"the apparent delight with which we dwell upon objects of pure terror, where our moral feelings are not in the least concerned, and no passion seems to be excited but the depressing one of fear, is a paradox of the heart"
~ Anna Letitia Aikin, "On the Pleasure Derived from Objects of Terror" (1773)
Date and Time: Wednesday 4-5pm [online for Term 1, and excluding reading week]
From Week 4 of Term 1 (28th Oct), join Dr Jen Baker (ECLS) and guests for an informal weekly (online) foray into the Gothic. We will discuss a mixture of primary representations of terror, horror, and wonder across various forms from antiquity to the present day, and from across the World and non-fiction and critical pieces that aid a wider discussion on the "Gothic" in cultural and society.
All are welcome: students from any level and from any degree subject, and all staff too.
You don't need any other prior knowledge of "Gothic", nor have to do any wider reading for the Group. If you would *like* to do some general and accessible reading beforehand, however, then I recommend one or more of the following:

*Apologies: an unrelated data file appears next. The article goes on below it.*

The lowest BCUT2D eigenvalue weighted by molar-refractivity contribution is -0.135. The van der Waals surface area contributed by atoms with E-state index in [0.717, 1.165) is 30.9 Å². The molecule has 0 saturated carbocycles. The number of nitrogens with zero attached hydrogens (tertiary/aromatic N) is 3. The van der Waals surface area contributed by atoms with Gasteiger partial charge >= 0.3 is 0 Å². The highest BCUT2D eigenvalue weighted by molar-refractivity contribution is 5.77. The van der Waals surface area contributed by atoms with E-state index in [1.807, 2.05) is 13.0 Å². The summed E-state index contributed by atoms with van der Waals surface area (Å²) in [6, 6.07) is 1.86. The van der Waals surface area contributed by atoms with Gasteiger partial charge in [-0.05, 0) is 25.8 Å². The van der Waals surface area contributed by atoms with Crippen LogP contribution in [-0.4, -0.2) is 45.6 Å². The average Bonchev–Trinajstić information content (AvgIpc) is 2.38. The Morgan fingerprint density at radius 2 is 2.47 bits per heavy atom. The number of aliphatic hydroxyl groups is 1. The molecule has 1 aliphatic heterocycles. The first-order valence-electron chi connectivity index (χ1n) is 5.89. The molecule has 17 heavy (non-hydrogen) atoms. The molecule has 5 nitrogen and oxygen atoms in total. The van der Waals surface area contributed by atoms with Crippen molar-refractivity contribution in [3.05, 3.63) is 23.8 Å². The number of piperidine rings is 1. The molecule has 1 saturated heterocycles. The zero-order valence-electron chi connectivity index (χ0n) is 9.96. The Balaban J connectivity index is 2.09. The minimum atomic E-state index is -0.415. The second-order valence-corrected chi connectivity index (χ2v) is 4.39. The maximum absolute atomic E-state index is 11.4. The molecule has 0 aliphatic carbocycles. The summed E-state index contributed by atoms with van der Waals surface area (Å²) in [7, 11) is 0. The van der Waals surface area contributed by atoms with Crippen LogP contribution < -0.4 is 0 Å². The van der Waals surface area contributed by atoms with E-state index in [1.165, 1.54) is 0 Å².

- Andrew Smith, 'Introduction' Gothic Literature, Edinburgh University Press, 2013. (pp.1-10).
- Catherine Spooner, and Emmay McEvoy (eds.). 'Introduction', The Routledge Companion to Gothic. , London: Routledge, 2007.
- Fred Botting. "Introduction: Negative Aesthetics", Gothic, Taylor & Francis Group, 2013.
- Various chapters in Gothic Literature: A Gale Critical Companion, Detroit, MI: Gale, 2006.
- Various parts of William Hughes. Key Concepts in the Gothic, Edinburgh University Press, 2018.
Primary reading or viewing for the week(s) ahead will be posted below and in the Teams files, after each session.
Week 4 - Wednesday 28th October, 5-6pm
Text for discussion: Washington Irving "The Legend of Sleepy Hollow" and its Postscript  from The Harvard Classics Shelf of Fiction. 1917
Suggested Further Reading:
Anthony, David. "'Gone distracted': 'Sleepy hollow', Gothic Masculinity, and the Panic of 1819." Early American Literature 40.1 (2005): 111-144.
Hoffman, Daniel G. “Irving's Use of American Folklore in ‘The Legend of Sleepy Hollow.’”PMLA, vol. 68, no. 3, 1953, pp. 425–435. JSTOR, www.jstor.org/stable/459863.
Smith, Greg. "Supernatural ambiguity and possibility in Irving's" The Legend of Sleepy Hollow"." The Midwest Quarterly 42.2 (2001): 174-182.
Week 5 text for discussion: Daphne Du Maurier "The Birds"
Week 7 text for discussion:
Week 8 text for discussion:
Week 9 text for discussion:
Week 10 text for discussion:
If you would like to propose a text for Term 2 and/or lead the session, please get in touch!